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Rutgers-Arché Knowing How Workshop

 

Workshop


  Time: 2 July, 2011 - 3 July, 2011
  Location: School II, St Salvator's Quad, St Andrews
 
 

Speakers:

  • John Bengson (Wisconsin)
  • Yuri Cath (St Andrews)
  • Michael Devitt (CUNY)
  • Ephraim Glick (St Andrews)
  • Katherine Hawley (St Andrews)
  • Jennifer Hornsby (London)
  • Jason Stanley (Rutgers)


Schedule
    Saturday 2nd July

    09:00-09:30 tea and Coffee
    09:30-11:00 Katherine Hawley Assertion and Knowing How
    11:15-12:45 Yuri Cath The Nature and Value of Practical Knowledge
    12:45-14:30 lunch
    14:30-16:00 Jennifer Hornsby Activity as it relates to Agents’ Knowledge
    16:00-16:30 tea and coffee
    16:30-18:00 Jason Stanley Knowledge of Action

    7pm Conference Dinner at Zizzi Restaurant

    Sunday 3rd July

    09:00-09:30 tea and coffee
    09:30-11:00 Ephraim Glick Linguistic Arguments concerning Know-How
    11:15-12:45 John Bengson Knowledge How and the Possibility of Intelligent Action
    12:45-14:00 lunch
    14:00-15:30 Michael Devitt Methodology and the Nature of Knowing How
    15:30-16:00 tea and Coffee

Location

A google map for the conference location can be found
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Conference Theme

What is the nature of the knowledge one has when one knows how to do something? For example, when one knows how to speak Spanish, calculate a sum, or bowl a googly. Gilbert Ryle (1949) famously claimed that “knowing how” could not be analysed in terms of “knowing that”. To know how to perform an action, according to Ryle, is not to know some fact about a method or procedure for performing that action. Rather, it is to possess a certain kind of ability or dispositional capacity. Under Ryle's influence, the idea that there is a fundamental distinction in kind between knowing-how and knowing-that became widely accepted, and this distinction was applied to important debates in the philosophy of mind and language.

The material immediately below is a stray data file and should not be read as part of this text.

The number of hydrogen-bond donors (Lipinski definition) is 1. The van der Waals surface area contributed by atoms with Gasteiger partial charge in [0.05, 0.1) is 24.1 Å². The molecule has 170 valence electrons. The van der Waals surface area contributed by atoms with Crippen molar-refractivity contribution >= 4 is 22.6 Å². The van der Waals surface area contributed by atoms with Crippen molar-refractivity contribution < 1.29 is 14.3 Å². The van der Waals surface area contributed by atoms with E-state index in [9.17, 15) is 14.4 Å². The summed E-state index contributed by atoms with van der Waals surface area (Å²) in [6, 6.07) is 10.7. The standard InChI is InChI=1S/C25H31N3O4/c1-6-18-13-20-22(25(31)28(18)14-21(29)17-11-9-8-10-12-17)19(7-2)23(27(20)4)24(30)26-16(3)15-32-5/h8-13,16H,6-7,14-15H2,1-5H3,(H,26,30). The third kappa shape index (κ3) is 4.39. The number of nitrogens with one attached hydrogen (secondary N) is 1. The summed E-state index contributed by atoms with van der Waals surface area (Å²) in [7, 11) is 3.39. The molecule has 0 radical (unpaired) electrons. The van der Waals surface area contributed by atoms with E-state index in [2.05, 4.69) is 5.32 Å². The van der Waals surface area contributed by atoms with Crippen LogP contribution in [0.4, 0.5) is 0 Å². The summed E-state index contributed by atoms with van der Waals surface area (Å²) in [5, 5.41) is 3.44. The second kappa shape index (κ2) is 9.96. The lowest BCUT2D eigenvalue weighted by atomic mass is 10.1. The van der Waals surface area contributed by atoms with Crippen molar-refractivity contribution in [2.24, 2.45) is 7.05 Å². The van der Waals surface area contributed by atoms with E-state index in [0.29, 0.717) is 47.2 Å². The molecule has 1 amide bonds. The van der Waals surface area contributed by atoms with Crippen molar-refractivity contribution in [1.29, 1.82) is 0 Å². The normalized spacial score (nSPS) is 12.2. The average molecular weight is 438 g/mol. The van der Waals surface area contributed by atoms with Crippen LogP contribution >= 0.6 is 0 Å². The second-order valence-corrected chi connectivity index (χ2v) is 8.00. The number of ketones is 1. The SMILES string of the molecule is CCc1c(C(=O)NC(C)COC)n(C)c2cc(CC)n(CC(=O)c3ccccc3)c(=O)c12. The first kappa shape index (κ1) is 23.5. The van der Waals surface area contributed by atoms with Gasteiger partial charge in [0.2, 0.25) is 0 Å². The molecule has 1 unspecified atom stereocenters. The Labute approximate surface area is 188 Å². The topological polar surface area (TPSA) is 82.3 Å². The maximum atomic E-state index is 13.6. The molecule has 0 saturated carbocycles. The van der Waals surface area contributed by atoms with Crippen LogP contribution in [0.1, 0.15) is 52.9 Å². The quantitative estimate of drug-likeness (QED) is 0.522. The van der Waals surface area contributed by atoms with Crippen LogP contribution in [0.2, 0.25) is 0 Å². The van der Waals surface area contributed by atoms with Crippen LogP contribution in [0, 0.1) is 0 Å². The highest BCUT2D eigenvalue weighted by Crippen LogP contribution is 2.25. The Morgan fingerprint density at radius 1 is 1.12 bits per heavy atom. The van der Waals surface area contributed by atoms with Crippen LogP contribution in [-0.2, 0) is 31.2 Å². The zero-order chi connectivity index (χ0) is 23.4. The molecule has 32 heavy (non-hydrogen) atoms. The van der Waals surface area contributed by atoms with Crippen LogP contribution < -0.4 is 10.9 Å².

Recently, however, there has been a resurgence of support for “intellectualist” views of knowing-how according to which it is a kind of knowing-that. This intellectualist revival has been strongly opposed by some philosophers and the ensuing debates have stimulated a great deal of new research on knowing-how, including work on the following issues:

  • What is the relationship between knowledge-how and intentional action?
  • How does Ryle’s critique of the “intellectualist legend”—which is a view about the nature of intelligent actions—relate to contemporary debates about the nature of knowledge-how? Are intellectualists committed to the intellectualist legend?
  • Knowledge-that is widely assumed to be subject to an “anti-luck” condition. But is knowledge-how subject to such a condition?
  • What is the correct syntax and semantics for sentences of the form ‘S knows how to F’?
  • Are intellectualists making a methodological mistake when they claim that linguistic facts about the syntax and semantics of knowing-how ascriptions support their view of the metaphysics of knowing-how states?
  • What are the implications of intellectualism for those philosophical positions that appeal to Ryle’s view of knowing-how?
  • Is the intellectualist view of knowing-how consistent with work in the cognitive sciences on “tacit” and “procedural” knowledge”?

This joint Arché/Rutgers workshop will bring together leading researchers in this field to explore questions like these concerning the nature of knowing-how and its relationship to knowing-that.

Registration

This workshop is open to people from outside Arché (although please note that places are limited). To register you need to pay the delegate fee at the online shop for the conference We recommend that before registering online you check to see that you can find accommodation as the workshop is on at a busy time of year in St Andrews. You can find some information about accommodation in St Andrews here. The costs for the workshop are as follows: £32 per delegate per day of the workshop which includes lunch and tea/coffee in the morning and afternoon. On the online shop you can choose to pay for both or just one of the two days of the workshop. On the online shop you can also sign-up and pay for the workshop dinner. The dinner is on Saturday the 2nd July 7pm at Zizzi Restaurant, St Andrews. The cost per head is £26 (which includes 3 courses and wine and coffee). There is a space on the online shop where you can make note of any special dietary preferences which we will pass on to both the lunch caterers and also the restaurant (if you attend the dinner).

Childcare

If you need to arrange childcare while you are in town for the workshop and would like some help or suggestions about how to find childcare in St Andrews contact Yuri Cath at ywc4@st-andrews.ac.uk.